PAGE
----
An Egyptian research team was able to reveal surprises and secrets about the “mummy of the golden boy”, which remained “unknown” for decades to experts in pharaonic history, relying on CT scans and 3D printing techniques.
Since its transfer to the Egyptian Museum from its discovery site in Aswan Governorate, in the south of the country, in 1916, the mummy of the young boy was not subjected to study and examination until 2015, by Professor of Radiology at the Faculty of Medicine, Cairo University, Sahar Selim, in cooperation with the Director General of the Egyptian Museum in Tahrir, and the former director. for the museum.
After years of examining and studying the mummy, the scientific research conducted by the team revealed the identity of this mummy, its social status, the state of its preservation and the secrets it contains, in a study published in the journal Frontiers in MedicineYesterday, Tuesday.
This mummy was found wrapped entirely in linen, in 1916, inside a tomb from the Ptolemaic era (about 300 BC) in the city of Edfu in the Aswan Governorate in southern Egypt, where it was moved and preserved, at that time, in the Egyptian Museum without examination for more than a century, according to statment Egyptian Ministry of Tourism and Antiquities.
Professor of Radiology at the Faculty of Medicine, Cairo University, Sahar Selim, explained that the mummy belonged to a boy who died at the age of 15 and that it was embalmed with great perfection, as the brain was removed through the nostril and fillings and resin were placed inside the skull cavity.
She added that the boy’s bowels were extracted from a small incision in the lower abdomen, and fillings and resin were placed inside the body, while the embalmers were keen to keep the heart, which was seen in x-rays, inside the chest cavity.
And the main researcher continued in the study, that the x-rays showed what was inside the wraps, where the mummy wore a golden mask, a chest made of cardboard, and sandals made of fabric, according to the statement.
The two- and three-dimensional CT scan images revealed the presence of about 49 amulets arranged in an ornate arrangement in three columns between the folds of the linen rolls and inside the mummy’s cavity, according to the details of the study.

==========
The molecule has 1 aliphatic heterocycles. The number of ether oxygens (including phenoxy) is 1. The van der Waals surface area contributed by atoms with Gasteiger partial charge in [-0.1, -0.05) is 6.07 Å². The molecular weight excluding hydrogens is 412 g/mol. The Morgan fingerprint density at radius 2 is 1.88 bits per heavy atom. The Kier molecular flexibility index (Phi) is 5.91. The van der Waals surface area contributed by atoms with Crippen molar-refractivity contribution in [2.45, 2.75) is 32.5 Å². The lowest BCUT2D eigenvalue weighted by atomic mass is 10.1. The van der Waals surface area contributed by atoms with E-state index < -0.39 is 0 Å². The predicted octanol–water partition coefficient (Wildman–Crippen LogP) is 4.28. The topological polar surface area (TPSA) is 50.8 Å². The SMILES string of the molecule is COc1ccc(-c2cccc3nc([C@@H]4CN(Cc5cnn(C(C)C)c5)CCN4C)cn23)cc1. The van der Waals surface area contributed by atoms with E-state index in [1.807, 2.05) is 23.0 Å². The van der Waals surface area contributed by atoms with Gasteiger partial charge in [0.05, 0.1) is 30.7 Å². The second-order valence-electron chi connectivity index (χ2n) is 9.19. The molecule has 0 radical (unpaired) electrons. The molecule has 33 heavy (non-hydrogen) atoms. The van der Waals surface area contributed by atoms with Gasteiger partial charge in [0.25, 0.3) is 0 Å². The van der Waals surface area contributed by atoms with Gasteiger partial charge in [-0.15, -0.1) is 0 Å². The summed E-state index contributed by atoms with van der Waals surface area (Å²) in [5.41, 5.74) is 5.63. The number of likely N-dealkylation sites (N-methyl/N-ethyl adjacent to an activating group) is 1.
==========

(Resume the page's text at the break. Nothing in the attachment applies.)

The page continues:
The rays also showed 21 different shapes of the pharaonic amulets, such as the eye of the idol of Horus, the scarab, the amulet of the horizon, the placenta, the knot of Isis, the two feathers, and others.
And through the results of radiological measurements, it was found that 30 of the amulets discovered inside the mummy were made of gold, while the rest of the amulets were made of stones or faience, in addition to an amulet in the form of a tongue of gold placed inside the mouth of the deceased “so that he could speak in the other world.”
During the research, an amulet in the form of two fingers was also found at the bottom of the torso to protect the mummification opening, and another large gold amulet of the Pharaonic “heart scarab” symbol was found inside the mummy’s chest cavity, a copy of which was made using 3D printing.
Selim confirmed that the study revealed the face of the mummy for the first time after removing the scrolls by default using CT scan technology, explaining that it provided a unique opportunity to discover the secrets of mummification without prejudice to the scrolls, as the ancient Egyptians left them.
For her part, the Director General of the Egyptian Museum in Tahrir, Sabah Abdel Razek, explained that the recent study shed light on social life in ancient Egypt thousands of years ago.
She stated that she also provided “a deep understanding of their beliefs and funerary rituals, and their technical prowess in mummification and craftsmanship in crafting amulets, making masks and decorations.”
The study reveals, according to the ministry’s statement, the appreciation of the ancient Egyptians for children, as this mummy enjoyed distinguished funerary rituals that enabled it to resurrect and the other life according to the beliefs of the ancient Egyptians, in addition to its roles in showing the high social status of the owner of the mummy, as he is a boy who enjoyed funeral rituals of high standing, along with his condition. Good health, where he had healthy teeth and bones, without signs of disease or symptoms of malnutrition.
The use of modern technology and techniques in medical imaging tomography helped provide valuable insight into the mummy, which supported the decision of the Egyptian Museum in Cairo to move the mummy from the museum’s “basement” for display in its exhibition halls, under the name “The Mummy of the Golden Boy”.